The goal of this master class is to create expansion packs for the Lego Mindstorms NXT product. The student follow a series of lectures on the underlying technologies and in the end design and build their extension pack.
Tom van Bergen
Tom created a Lego water pump that is based on the Kavan 0190 pump (12V). He build a casing using a 3D rapid prototyping (SLS) machine. The pump’s two electronic connection points (positive and negative DC poles) were soldered directly to an NXT plug from Mindsensors, allowing the pump to be run forwards and backwards using PWM signals. The pump can be controlled in the same way as an old fashion DC LEGO motor. A benchmark test with the NXT showed the pump can push ~0.9 liter per minute at full power.
Martijn ten Bhömer
Martijn developed a GPS sensor that connects to the NXT with a cable using an intermediary micro controller. He used the NMEA-0183 standard to communicate between the USGlobalSat EM-406A GPS sensor and the micro controller. The micro controller then communicates with the NXT using the I2C protocol. In essence, the NXT is connected to the GPS sensor with a bi-directional communication.
Project report Martijn ten Bhomer
Wireless Sensor Bridge
Tom build a wireless bridge between sensors and the NXT. The NXT is already able to communicate using Bluetooth, but naturally, the Bluetooth communication is limited to several meters. Tom used the XBee modules to enable communication between sensors and the NXT over more than 1km.
Optical Mouse Sensor
Martijn connect and optical mouse to the NXT using an intermediary micro controller. The system allows the NXT to read the coordinates of the optical mouse sensor. This is particularly useful for determining the position of mobile robots.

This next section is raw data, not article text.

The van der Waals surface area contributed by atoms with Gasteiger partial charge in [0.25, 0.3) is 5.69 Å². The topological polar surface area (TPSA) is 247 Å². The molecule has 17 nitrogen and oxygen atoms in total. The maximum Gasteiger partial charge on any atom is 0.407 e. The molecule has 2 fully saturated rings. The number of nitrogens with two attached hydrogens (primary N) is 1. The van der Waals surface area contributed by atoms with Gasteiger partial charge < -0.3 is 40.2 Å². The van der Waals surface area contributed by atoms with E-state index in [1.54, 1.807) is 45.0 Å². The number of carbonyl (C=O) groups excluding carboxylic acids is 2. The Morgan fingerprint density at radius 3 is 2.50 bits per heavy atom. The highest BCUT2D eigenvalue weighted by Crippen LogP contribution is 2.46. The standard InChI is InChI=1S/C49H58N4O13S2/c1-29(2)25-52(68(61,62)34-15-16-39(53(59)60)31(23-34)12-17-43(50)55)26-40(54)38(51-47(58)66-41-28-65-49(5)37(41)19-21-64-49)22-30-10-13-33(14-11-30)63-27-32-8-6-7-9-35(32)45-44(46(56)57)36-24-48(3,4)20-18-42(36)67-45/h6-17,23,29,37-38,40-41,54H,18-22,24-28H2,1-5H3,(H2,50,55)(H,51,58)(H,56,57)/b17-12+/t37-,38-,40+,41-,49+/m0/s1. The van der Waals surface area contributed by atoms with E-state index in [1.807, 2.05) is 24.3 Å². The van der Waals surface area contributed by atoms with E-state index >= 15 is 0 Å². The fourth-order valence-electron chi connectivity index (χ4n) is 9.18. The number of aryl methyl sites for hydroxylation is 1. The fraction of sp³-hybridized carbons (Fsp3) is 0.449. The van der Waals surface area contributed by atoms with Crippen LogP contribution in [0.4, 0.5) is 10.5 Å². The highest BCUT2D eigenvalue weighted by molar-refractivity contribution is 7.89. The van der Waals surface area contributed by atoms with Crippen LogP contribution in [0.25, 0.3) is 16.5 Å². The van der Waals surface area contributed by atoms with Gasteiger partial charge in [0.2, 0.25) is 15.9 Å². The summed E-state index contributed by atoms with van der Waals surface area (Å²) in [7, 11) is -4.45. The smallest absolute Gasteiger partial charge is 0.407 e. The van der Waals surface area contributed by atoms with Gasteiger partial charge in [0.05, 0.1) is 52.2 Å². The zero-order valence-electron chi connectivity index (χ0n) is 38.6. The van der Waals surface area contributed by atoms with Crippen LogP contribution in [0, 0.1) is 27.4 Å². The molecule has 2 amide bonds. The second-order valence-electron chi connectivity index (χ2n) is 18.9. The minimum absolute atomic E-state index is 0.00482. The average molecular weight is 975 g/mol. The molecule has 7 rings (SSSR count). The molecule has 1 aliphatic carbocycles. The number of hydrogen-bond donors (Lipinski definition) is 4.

Elco used a magnetic latching solenoid to build a magnetic grabber. The solenoid used is designed for low duty cycle applications where the solenoid’s energized position is needed for an extended period of time. The plunger latches magnetically in his basic position, until a negative electrical pulse is applied to allow the plunger to unlatch. Elco also build a mechanical guiding system to allow the plunger to reliable enter the hole of the solenoid.
7 thoughts on “Results – Lego Beyond Toys 2”
Hi from Vancouver BC,
I am interested in learning more about how Martijn ten Bhömer developed his GPS sensor. I’d really like to do the same thing with my Mindstorms. Can you put us in touch?
I am going to build these devices (when I have time and have fully read your instructions), and I also have some suggestions. For example, could you create a wireless motor bridge (like the sensor bridge, but for motors; perfect for the tangled cords to the other side of a turntable situation); or an operating system using the optical mouse sensor and/or keyboard (seen on this site: http://www.extremenxt.com/keyboard.html)? It could also be interesting to have the NXT program itself or control USB devices through its USB port.
Hoping for more sensors,
Where are the schematics? Or the page where these can be purchased? And where do I find the technology used to make a case to the hardware? My E-mail is NickNackGus@gmail.com, and I am interested in all of the tools shown here. (It might be cool to build a mobile robot, attach a robot arm, and have the arm attach different tools using the magnetic grabber, the wireless sensor bridge, and some IIC devices…or maybe a special type of connector…or just a split wire that connects with the attachment of a tool…)